A new study that explored the effect of patient complications on surgeon well-being has found that complications can adversely affect surgeons across multiple domains, with the authors recommending a number of actions to address this.
Researchers examined data from nine case series and cross-sectional studies and found that across all studies, surgeons were affected emotionally after complications, with adverse consequences in their professional and personal lives.
The authors made a number of recommendations to address this, including making self-assessment tools available for individual surgeons to objectively measure their level of distress and enable them to reach out for help if needed. They said the potential emotional consequences of complications on surgeon health must be acknowledged by senior surgeons within their departments and surgical craft groups, with provision made to discuss this part of complication management within surgical teams and departments.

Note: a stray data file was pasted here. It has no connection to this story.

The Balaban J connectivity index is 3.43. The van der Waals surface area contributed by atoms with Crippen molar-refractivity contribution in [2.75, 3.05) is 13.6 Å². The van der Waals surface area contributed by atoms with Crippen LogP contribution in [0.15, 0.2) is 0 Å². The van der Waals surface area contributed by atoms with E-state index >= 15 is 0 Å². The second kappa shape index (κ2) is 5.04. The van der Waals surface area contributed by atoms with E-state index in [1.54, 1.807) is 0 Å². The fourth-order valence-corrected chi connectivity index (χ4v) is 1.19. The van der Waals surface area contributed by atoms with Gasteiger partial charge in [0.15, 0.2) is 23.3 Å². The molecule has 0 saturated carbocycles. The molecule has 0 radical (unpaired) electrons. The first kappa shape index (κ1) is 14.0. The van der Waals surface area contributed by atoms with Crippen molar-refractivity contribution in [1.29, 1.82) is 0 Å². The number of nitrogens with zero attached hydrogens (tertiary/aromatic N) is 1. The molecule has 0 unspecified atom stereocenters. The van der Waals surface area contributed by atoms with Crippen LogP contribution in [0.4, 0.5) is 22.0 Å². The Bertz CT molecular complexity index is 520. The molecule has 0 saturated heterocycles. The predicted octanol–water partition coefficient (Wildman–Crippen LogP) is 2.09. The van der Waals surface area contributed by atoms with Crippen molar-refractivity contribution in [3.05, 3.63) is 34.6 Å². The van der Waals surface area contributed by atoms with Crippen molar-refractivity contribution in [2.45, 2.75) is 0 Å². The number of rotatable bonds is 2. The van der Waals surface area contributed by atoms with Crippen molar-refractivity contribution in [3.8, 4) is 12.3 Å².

The authors also recommended that training in coping and emotional resilience should begin early in medical training and be viewed as a core surgical competency.
Writing in JAMA Surgery, the authors said: “With primum non nocere remaining a cornerstone of medical practice as applied to patients, a similar philosophy needs to be embraced by the surgical community for the betterment of health of the profession.”